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Game Makers Look to Extend Holiday Season

27 Jul, 2004 By: David Ward

The holiday selling season can't come early enough for many in the video game industry. Despite some success in turning games into a year-round business, a huge chunk of hardware and software sales still come bunched together in the months leading up to Christmas.

The primary reasons for this are consumer shopping habits, but the industry also bears some responsibility in that it has never really tried to stretch the holiday selling season into September and even late August by releasing a strong slate of titles at that time, industry executives said.

“If you had a big enough title and you continue to release new versions on an annual basis, I think you could establish August and September as big months,” said one sales executive from a major game publisher. “But you have to consistently do that year after year to train consumers to look for titles then.”

There have been some exceptions, including Namco's Soul Calibur 2, which generated strong sales last year following a late August release. But there have also been games such as Acclaim's Turok: Evolution, whose poor sales following its late August 2002 release ended up clogging up shelves.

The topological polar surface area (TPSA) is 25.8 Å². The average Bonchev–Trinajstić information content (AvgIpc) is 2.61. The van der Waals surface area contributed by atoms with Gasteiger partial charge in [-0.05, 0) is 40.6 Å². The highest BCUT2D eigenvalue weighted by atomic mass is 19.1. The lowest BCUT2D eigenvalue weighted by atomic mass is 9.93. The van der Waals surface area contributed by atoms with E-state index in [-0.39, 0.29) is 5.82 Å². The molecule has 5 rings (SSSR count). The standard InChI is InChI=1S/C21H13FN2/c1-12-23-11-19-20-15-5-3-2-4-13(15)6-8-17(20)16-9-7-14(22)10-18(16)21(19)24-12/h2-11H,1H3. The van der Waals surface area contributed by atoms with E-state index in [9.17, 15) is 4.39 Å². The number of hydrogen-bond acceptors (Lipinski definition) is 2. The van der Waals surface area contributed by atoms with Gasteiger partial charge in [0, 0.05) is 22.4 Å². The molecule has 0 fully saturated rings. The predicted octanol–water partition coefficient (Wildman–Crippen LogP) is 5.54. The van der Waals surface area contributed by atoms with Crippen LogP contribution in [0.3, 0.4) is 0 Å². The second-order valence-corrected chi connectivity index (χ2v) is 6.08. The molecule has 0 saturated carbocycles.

“You're simply not going to sell in as many units to retail as you would in October,” the publishing exec said.

Wim Stocks, EVP of Atari, added, “To a degree, there is some benefit to getting titles into the marketplace earlier, prior to the onslaught of the big box office titles and campaigns kicking in. One detriment to early placement obviously is the lack of enhanced store traffic seen leading into November and December.”

That's not to say you won't find any new games in the coming months. Among the semi-high profile titles due out soon are Nintendo's Pikmin 2 for GameCube, Viet-Cong: Purple Haze for the PlayStation 2 and Xbox, Terminator 3: The Redemption for all three consoles, Crash: Twinsanity and Electronic Arts' Def Jam: Fight for New York. But there's only one game that is really guaranteed of monster sales and rentals in late August and early September: Electronic Arts' Madden NFL 2005.

“[Madden game sales in] the past few years have actually made August a great month, albeit for a single publisher around a single property,” Stocks said.

One thing that hasn't taken off is any attempt to turn back-to-school into a game- buying opportunity.

“It appears most parents buying for their kids — and kids themselves — are thinking instead of new clothes, new books and returning to some levels of seriousness after a summer of freedom and fun,” Stocks said.

While retailers routinely complain that far too many new games are released into the 10 weeks before Christmas, publishers note it isn't like stores reward games that are released earlier.

“If you get out in August or September and you don't continue to sell well, then you've got real problems,” said O3 Entertainment president Bill Gardner. “Because come October, retailers are going to want that shelf space back for a new game.”

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